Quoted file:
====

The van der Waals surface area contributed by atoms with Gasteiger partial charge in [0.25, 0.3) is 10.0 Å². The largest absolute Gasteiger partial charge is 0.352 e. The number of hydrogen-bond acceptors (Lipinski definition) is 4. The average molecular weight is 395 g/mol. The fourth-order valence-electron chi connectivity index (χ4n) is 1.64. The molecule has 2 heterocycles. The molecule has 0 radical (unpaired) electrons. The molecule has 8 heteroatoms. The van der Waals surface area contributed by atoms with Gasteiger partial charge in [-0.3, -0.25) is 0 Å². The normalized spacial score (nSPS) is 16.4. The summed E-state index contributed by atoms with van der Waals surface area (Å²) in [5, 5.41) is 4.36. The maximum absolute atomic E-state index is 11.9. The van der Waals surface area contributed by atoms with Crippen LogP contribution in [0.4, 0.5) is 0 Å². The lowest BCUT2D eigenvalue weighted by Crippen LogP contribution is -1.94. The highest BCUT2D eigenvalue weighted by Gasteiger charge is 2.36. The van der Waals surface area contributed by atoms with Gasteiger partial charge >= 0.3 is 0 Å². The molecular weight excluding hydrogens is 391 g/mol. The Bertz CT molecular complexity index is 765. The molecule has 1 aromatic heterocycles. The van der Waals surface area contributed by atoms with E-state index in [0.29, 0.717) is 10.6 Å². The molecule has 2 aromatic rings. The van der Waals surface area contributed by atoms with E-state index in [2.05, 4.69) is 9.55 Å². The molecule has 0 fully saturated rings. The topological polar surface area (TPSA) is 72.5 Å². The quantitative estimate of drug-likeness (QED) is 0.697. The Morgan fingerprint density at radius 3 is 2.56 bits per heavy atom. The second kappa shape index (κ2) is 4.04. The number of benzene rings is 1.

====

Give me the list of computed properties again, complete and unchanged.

The van der Waals surface area contributed by atoms with Gasteiger partial charge in [0.25, 0.3) is 10.0 Å². The largest absolute Gasteiger partial charge is 0.352 e. The number of hydrogen-bond acceptors (Lipinski definition) is 4. The average molecular weight is 395 g/mol. The fourth-order valence-electron chi connectivity index (χ4n) is 1.64. The molecule has 2 heterocycles. The molecule has 0 radical (unpaired) electrons. The molecule has 8 heteroatoms. The van der Waals surface area contributed by atoms with Gasteiger partial charge in [-0.3, -0.25) is 0 Å². The normalized spacial score (nSPS) is 16.4. The summed E-state index contributed by atoms with van der Waals surface area (Å²) in [5, 5.41) is 4.36. The maximum absolute atomic E-state index is 11.9. The van der Waals surface area contributed by atoms with Crippen LogP contribution in [0.4, 0.5) is 0 Å². The lowest BCUT2D eigenvalue weighted by Crippen LogP contribution is -1.94. The highest BCUT2D eigenvalue weighted by Gasteiger charge is 2.36. The van der Waals surface area contributed by atoms with Gasteiger partial charge >= 0.3 is 0 Å². The molecular weight excluding hydrogens is 391 g/mol. The Bertz CT molecular complexity index is 765. The molecule has 1 aromatic heterocycles. The van der Waals surface area contributed by atoms with E-state index in [0.29, 0.717) is 10.6 Å². The molecule has 2 aromatic rings. The van der Waals surface area contributed by atoms with E-state index in [2.05, 4.69) is 9.55 Å². The molecule has 0 fully saturated rings. The topological polar surface area (TPSA) is 72.5 Å². The quantitative estimate of drug-likeness (QED) is 0.697. The Morgan fingerprint density at radius 3 is 2.56 bits per heavy atom. The second kappa shape index (κ2) is 4.04. The number of benzene rings is 1.